Sadasiva Ayyar, J.
1. We are of opinion that in construing Exhibit B as granting only the kudivaram interest in the lands to the plaintiffs' ancestor, the lower Court misconstrued that document.
2. That document clearly alienates in perpetuity 125 rupees of the annual melvaram income in favour of the grantee under it and that grantee had thereafter, not to pay the 300 rupees which was 'the rent legally due upon it' (see definition of ryot in Section 3, Clause 15 of the Estates Land Act) but had to pay only the favourable kattubadi cist of Us. 175. Being the owner of a part of the melvaram right in the lands which formed part of the estate ryoti lands, he became owner of part of the estate, though the part owned by him did not itself come under the definition of 'Estate' in Section 3, Clause (2). The ratio of the decisions in Suryanarayana v. Ballayya Civil Revision Petition No. 895of 1910, Nukanna v. Sanyasi Naidu Second Appeal No. 168 of 1912, Appalanarasimhulu v. Sanyasi I.L.R. (1915) Mad. 33; 17 Ind.Cas. 120, Brundavanachandra Horischandra Raja v. Ramayya : (1914)26MLJ600 and Tungala Mallanna v. (Gottumukkala Ramaraju 23 Ind.Cas. 531, is that a person may not be the owner of an 'Estate' owing to the lands of which he is the owner not coming under the definition of the word 'Estate' but he may yet be a 'landholder' within the definition of Section 3, Clause (5), as owning the melvaram in a portion of an estate. In the case in The Baptist Missionary Society v. Rutnakaro Patro (1911) 2 M.W.N. 517, the definition of landholder is not referred to and considered in the judgment.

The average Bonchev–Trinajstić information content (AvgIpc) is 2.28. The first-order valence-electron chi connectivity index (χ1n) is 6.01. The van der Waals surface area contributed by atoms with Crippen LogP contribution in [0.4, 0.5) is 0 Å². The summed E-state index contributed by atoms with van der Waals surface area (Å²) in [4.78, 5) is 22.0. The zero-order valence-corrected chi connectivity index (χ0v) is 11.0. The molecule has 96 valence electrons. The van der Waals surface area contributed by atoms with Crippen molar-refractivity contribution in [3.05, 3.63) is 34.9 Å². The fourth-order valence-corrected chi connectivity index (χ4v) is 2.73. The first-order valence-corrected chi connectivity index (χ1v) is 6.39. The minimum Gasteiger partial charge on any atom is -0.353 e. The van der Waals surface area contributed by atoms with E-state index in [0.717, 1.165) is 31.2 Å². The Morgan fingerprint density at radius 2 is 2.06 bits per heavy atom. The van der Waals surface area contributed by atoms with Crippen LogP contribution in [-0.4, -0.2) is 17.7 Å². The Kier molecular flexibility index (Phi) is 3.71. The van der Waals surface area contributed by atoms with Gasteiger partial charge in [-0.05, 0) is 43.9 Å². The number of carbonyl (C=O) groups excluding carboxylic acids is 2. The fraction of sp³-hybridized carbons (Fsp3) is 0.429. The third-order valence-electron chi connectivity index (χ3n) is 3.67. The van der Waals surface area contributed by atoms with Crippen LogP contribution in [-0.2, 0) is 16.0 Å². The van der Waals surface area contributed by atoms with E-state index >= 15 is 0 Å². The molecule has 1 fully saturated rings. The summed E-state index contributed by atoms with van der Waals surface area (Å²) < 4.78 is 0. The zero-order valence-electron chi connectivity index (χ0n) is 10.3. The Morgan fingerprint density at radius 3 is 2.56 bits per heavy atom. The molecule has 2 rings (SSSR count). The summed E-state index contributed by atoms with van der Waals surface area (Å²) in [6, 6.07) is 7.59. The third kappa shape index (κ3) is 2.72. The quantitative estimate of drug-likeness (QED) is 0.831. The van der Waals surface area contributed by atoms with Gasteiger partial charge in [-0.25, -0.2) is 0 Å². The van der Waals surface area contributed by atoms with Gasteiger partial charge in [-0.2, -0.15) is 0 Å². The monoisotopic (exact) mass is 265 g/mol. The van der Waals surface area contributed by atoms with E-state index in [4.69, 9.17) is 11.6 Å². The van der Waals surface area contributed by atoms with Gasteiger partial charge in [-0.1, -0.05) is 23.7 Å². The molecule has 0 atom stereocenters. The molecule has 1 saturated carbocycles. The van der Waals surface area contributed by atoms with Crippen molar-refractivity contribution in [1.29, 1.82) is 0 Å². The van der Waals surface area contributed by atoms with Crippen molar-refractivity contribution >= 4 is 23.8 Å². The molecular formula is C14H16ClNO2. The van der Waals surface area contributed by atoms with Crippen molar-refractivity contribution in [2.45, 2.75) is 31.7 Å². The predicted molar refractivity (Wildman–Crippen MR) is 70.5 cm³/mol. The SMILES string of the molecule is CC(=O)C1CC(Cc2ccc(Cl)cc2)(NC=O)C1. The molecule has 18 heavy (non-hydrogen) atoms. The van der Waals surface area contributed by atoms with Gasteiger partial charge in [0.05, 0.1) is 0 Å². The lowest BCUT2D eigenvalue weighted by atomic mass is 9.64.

3. The plaintiffs being thus 'landholders,' tenants holding ryoti land under them for purposes of agriculture are ryots and cannot be ejected except by proceedings in a Revenue Court under the Estates Land Act (sections 151 to 153). The lower Court's decisions are reversed and the plaint will be returned to be presented to the proper Court. The plaintiffs must pay defendant's costs in all Courts,
4. It is clear from the grant (Exhibit B), and from the facts found by the lower Courts that the land in the enjoyment of the plaintiffs is not an estate falling under Section 3(2)(d) of the Estates Land Act as the grant had not been recognised by the British Government; and as it did not comprise one or more whole villages it further did not fall under the definition in Clause (e).
5. But it was undeniably a part of a permanently-settled estate and therefore if plaintiffs come within the definition of landholder in Section 3(5) the jurisdiction of the Revenue Court over a suit to eject a ryot was not ousted, following Brundavanachandra Horischandra Raja v. Ramayya : (1914)26MLJ600 , to which I was a party I agree with the order proposed by my learned brother.